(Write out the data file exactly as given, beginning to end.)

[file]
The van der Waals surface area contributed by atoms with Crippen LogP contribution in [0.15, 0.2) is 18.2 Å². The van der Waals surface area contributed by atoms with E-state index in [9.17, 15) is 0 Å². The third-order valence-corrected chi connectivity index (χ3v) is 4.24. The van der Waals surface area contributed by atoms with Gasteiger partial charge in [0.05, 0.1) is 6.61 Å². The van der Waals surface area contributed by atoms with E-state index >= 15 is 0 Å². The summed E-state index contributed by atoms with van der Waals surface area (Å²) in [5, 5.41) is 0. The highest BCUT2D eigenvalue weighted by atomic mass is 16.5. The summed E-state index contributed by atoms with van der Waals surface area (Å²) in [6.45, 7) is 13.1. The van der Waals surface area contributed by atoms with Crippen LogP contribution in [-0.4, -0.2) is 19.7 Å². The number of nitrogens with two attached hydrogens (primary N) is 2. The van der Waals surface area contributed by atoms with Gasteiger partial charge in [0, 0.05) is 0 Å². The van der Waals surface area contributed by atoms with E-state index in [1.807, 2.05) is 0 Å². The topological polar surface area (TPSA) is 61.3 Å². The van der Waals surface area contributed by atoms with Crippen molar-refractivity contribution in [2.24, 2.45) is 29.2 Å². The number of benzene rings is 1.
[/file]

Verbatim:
The van der Waals surface area contributed by atoms with Crippen LogP contribution in [0.15, 0.2) is 18.2 Å². The van der Waals surface area contributed by atoms with E-state index in [9.17, 15) is 0 Å². The third-order valence-corrected chi connectivity index (χ3v) is 4.24. The van der Waals surface area contributed by atoms with Gasteiger partial charge in [0.05, 0.1) is 6.61 Å². The van der Waals surface area contributed by atoms with E-state index >= 15 is 0 Å². The summed E-state index contributed by atoms with van der Waals surface area (Å²) in [5, 5.41) is 0. The highest BCUT2D eigenvalue weighted by atomic mass is 16.5. The summed E-state index contributed by atoms with van der Waals surface area (Å²) in [6.45, 7) is 13.1. The van der Waals surface area contributed by atoms with Crippen LogP contribution in [-0.4, -0.2) is 19.7 Å². The number of nitrogens with two attached hydrogens (primary N) is 2. The van der Waals surface area contributed by atoms with Gasteiger partial charge in [0, 0.05) is 0 Å². The van der Waals surface area contributed by atoms with E-state index in [1.807, 2.05) is 0 Å². The topological polar surface area (TPSA) is 61.3 Å². The van der Waals surface area contributed by atoms with Crippen molar-refractivity contribution in [2.24, 2.45) is 29.2 Å². The number of benzene rings is 1.